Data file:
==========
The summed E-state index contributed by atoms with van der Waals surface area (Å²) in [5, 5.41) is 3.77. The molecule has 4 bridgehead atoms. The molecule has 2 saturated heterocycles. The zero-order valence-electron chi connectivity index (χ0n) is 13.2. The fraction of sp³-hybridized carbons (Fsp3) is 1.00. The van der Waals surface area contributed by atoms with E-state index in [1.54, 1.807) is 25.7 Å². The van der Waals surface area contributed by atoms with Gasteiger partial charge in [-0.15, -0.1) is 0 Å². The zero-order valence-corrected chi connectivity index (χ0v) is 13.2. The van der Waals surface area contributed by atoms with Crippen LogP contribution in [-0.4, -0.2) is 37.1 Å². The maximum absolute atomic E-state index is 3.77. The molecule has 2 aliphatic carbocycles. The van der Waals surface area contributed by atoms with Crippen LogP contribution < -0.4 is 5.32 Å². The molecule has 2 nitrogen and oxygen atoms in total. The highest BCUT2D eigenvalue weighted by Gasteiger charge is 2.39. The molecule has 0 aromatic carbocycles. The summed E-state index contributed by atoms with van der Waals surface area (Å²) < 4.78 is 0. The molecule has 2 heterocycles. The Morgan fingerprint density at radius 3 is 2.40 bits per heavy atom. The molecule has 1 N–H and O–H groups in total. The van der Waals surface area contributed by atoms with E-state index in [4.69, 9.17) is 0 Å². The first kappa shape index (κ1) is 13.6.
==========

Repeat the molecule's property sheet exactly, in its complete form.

The summed E-state index contributed by atoms with van der Waals surface area (Å²) in [5, 5.41) is 3.77. The molecule has 4 bridgehead atoms. The molecule has 2 saturated heterocycles. The zero-order valence-electron chi connectivity index (χ0n) is 13.2. The fraction of sp³-hybridized carbons (Fsp3) is 1.00. The van der Waals surface area contributed by atoms with E-state index in [1.54, 1.807) is 25.7 Å². The van der Waals surface area contributed by atoms with Gasteiger partial charge in [-0.15, -0.1) is 0 Å². The zero-order valence-corrected chi connectivity index (χ0v) is 13.2. The van der Waals surface area contributed by atoms with Crippen LogP contribution in [-0.4, -0.2) is 37.1 Å². The maximum absolute atomic E-state index is 3.77. The molecule has 2 aliphatic carbocycles. The van der Waals surface area contributed by atoms with Crippen LogP contribution < -0.4 is 5.32 Å². The molecule has 2 nitrogen and oxygen atoms in total. The highest BCUT2D eigenvalue weighted by Gasteiger charge is 2.39. The molecule has 0 aromatic carbocycles. The summed E-state index contributed by atoms with van der Waals surface area (Å²) < 4.78 is 0. The molecule has 2 heterocycles. The Morgan fingerprint density at radius 3 is 2.40 bits per heavy atom. The molecule has 1 N–H and O–H groups in total. The van der Waals surface area contributed by atoms with E-state index in [4.69, 9.17) is 0 Å². The first kappa shape index (κ1) is 13.6.